Regína sacratíssimi Rosárii, ora pro nobis!

Ave Maria!
Assumption of the Blessed Virgin Mary—15 August AD 2009

It took Titian two years (1516-18) to complete the great fresco of Assunta, whose dynamic three-tier composition and gorgeous color scheme established him as the classiest painter working north of Rome” (Wikipedia s.v. "Titian").

Ordinary of the Mass
Mass Text - Latin
Mass Text - English
Blessing of First Fruits


“I will put enmities between thee and the woman,
and thy seed and her seed: she shall crush thy head,
and thou shalt lie in wait for her heel.”[1]

    We sometimes refer to the first few chapters of the Book of Genesis—and specifically chapter 3, verse 15—as the “proto-Gospel,” for thousands of years before Christ, they set the stage for us to understand the story of salvation we would later hear in the Gospels.  We learn in the first chapter that God created the material universe from nothing, that over a period of time He made all that is in it, and that at the end of His creative efforts, “God created man to his own image: to the image of God he created him: male and female he created them.”[2]  God created man “a little less than the angels,”[3] that is to say that man was created with a rational immortal soul just like the angels, but that man was a little be less because he was limited by his material nature.

    Presumably, even this material part of man was not intended to be the burden it turned out to be.  Had there been no fall from grace, it seems that men and woman would have been protected from all of the difficulties we experience in toil, suffering, sickness, and death.  By design, man was intended to be an harmonious union of body and soul.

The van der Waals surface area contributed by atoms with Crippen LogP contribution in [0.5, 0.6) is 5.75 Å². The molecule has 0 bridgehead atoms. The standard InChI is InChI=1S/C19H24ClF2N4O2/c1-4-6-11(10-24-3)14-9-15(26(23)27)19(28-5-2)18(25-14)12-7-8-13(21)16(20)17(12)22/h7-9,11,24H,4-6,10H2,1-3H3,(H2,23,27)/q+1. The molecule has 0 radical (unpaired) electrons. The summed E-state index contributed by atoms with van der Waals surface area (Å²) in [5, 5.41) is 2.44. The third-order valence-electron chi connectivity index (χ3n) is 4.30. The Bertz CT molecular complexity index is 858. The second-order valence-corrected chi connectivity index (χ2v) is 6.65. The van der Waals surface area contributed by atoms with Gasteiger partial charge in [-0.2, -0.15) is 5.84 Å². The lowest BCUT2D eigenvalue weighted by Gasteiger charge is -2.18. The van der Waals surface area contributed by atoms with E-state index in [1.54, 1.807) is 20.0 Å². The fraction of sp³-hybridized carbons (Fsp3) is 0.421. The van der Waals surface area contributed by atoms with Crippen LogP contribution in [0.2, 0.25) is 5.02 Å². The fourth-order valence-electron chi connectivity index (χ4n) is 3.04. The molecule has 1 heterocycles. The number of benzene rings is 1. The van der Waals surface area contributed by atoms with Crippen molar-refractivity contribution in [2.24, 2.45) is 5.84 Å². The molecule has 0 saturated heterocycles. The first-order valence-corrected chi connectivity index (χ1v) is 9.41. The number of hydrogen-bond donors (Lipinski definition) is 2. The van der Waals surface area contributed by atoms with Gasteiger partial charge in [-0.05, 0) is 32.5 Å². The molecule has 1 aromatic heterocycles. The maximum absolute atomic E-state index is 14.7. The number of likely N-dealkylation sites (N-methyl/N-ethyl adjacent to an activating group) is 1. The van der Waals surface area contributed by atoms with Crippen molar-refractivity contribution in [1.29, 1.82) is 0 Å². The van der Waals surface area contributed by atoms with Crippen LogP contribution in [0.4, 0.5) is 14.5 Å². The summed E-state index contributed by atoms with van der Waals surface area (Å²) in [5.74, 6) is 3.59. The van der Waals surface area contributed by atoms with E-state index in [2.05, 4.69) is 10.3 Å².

But them, in the third chapter, we read that at the prompting of the devil Adam and Eve disobeyed God’s orders and fell from grace.  In pain and sorrow, thereafter, would women bring forth their children. Man would eat his bread in the sweat of his brow until he returned to the earth, out of which he was taken: “for dust thou art, and into dust thou shalt return.”[4]  But before passing this terrible sentence, God made a wonderful promise.  Addressing the devil He said: “I will put enmities between thee and the woman, and thy seed and her seed: she shall crush thy head, and thou shalt lie in wait for her heel.”[5]

    The word “enmities” tells us something about the woman who would crush the head of the devil, for it connotes much more than some one who would just challenge and defeat the devil—it connotes the extreme antagonism of two polar-opposite beings.  If the sin of the devil was pride, the woman to come would have perfect humility.  If the devil stood for unbridled lust, the woman to come would be perfectly chaste.  If the devil were the epitome of sin, the woman would be perfectly sinless.  The woman to come would be flesh and blood, a true daughter of Eve, but of necessity—if she were to be at enmities with the devil—she would be perfectly sinless from the moment of her conception in the womb of her mother.